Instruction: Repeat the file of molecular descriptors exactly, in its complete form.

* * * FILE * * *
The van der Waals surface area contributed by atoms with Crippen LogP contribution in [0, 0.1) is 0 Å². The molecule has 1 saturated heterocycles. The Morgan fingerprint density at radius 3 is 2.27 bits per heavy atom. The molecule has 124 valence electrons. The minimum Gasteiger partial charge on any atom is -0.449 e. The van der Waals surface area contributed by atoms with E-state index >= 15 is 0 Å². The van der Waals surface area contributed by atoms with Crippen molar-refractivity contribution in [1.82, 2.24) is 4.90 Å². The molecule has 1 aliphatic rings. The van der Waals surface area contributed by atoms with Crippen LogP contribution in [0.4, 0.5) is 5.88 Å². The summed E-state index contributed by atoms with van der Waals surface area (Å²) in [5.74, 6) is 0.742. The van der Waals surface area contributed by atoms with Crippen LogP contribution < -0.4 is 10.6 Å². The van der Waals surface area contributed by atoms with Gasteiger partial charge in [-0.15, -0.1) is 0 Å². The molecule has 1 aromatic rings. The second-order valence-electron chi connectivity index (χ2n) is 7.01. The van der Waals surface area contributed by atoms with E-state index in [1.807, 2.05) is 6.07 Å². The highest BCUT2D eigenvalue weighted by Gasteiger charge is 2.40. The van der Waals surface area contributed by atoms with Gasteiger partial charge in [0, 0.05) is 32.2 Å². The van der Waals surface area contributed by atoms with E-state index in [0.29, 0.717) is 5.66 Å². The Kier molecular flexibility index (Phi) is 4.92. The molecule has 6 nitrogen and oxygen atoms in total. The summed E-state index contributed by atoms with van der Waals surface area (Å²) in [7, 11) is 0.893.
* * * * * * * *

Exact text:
The van der Waals surface area contributed by atoms with Crippen LogP contribution in [0, 0.1) is 0 Å². The molecule has 1 saturated heterocycles. The Morgan fingerprint density at radius 3 is 2.27 bits per heavy atom. The molecule has 124 valence electrons. The minimum Gasteiger partial charge on any atom is -0.449 e. The van der Waals surface area contributed by atoms with E-state index >= 15 is 0 Å². The van der Waals surface area contributed by atoms with Crippen molar-refractivity contribution in [1.82, 2.24) is 4.90 Å². The molecule has 1 aliphatic rings. The van der Waals surface area contributed by atoms with Crippen LogP contribution in [0.4, 0.5) is 5.88 Å². The summed E-state index contributed by atoms with van der Waals surface area (Å²) in [5.74, 6) is 0.742. The van der Waals surface area contributed by atoms with Crippen LogP contribution < -0.4 is 10.6 Å². The van der Waals surface area contributed by atoms with Gasteiger partial charge in [-0.15, -0.1) is 0 Å². The molecule has 1 aromatic rings. The second-order valence-electron chi connectivity index (χ2n) is 7.01. The van der Waals surface area contributed by atoms with E-state index in [1.807, 2.05) is 6.07 Å². The highest BCUT2D eigenvalue weighted by Gasteiger charge is 2.40. The van der Waals surface area contributed by atoms with Gasteiger partial charge in [0, 0.05) is 32.2 Å². The van der Waals surface area contributed by atoms with E-state index in [0.29, 0.717) is 5.66 Å². The Kier molecular flexibility index (Phi) is 4.92. The molecule has 6 nitrogen and oxygen atoms in total. The summed E-state index contributed by atoms with van der Waals surface area (Å²) in [7, 11) is 0.893.